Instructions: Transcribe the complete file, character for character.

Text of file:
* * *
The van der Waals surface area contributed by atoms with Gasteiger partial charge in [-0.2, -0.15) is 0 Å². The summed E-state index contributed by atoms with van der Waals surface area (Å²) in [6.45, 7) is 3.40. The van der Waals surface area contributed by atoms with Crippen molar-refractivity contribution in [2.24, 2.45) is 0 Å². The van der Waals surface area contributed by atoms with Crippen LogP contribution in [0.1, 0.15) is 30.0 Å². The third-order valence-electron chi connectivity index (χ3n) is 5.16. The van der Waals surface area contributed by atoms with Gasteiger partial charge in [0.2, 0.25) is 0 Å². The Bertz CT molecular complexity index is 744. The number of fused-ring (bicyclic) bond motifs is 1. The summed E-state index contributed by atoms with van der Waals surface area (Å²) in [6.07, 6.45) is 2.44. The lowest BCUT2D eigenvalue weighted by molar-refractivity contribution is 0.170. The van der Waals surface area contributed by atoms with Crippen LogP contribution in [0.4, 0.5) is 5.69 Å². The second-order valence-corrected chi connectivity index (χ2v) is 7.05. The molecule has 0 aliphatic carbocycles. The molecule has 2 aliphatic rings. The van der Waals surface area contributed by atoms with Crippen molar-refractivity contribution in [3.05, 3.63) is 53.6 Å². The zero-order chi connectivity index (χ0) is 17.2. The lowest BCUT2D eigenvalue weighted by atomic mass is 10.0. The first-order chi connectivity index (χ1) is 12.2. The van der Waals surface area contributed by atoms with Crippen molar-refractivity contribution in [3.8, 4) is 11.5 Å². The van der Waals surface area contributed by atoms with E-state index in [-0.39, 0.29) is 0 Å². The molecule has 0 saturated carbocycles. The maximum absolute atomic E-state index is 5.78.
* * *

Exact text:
The van der Waals surface area contributed by atoms with Gasteiger partial charge in [-0.2, -0.15) is 0 Å². The summed E-state index contributed by atoms with van der Waals surface area (Å²) in [6.45, 7) is 3.40. The van der Waals surface area contributed by atoms with Crippen molar-refractivity contribution in [2.24, 2.45) is 0 Å². The van der Waals surface area contributed by atoms with Crippen LogP contribution in [0.1, 0.15) is 30.0 Å². The third-order valence-electron chi connectivity index (χ3n) is 5.16. The van der Waals surface area contributed by atoms with Gasteiger partial charge in [0.2, 0.25) is 0 Å². The Bertz CT molecular complexity index is 744. The number of fused-ring (bicyclic) bond motifs is 1. The summed E-state index contributed by atoms with van der Waals surface area (Å²) in [6.07, 6.45) is 2.44. The lowest BCUT2D eigenvalue weighted by molar-refractivity contribution is 0.170. The van der Waals surface area contributed by atoms with Crippen LogP contribution in [0.4, 0.5) is 5.69 Å². The second-order valence-corrected chi connectivity index (χ2v) is 7.05. The molecule has 0 aliphatic carbocycles. The molecule has 2 aliphatic rings. The van der Waals surface area contributed by atoms with Crippen molar-refractivity contribution in [3.05, 3.63) is 53.6 Å². The zero-order chi connectivity index (χ0) is 17.2. The lowest BCUT2D eigenvalue weighted by atomic mass is 10.0. The first-order chi connectivity index (χ1) is 12.2. The van der Waals surface area contributed by atoms with Crippen molar-refractivity contribution in [3.8, 4) is 11.5 Å². The van der Waals surface area contributed by atoms with E-state index in [-0.39, 0.29) is 0 Å². The molecule has 0 saturated carbocycles. The maximum absolute atomic E-state index is 5.78.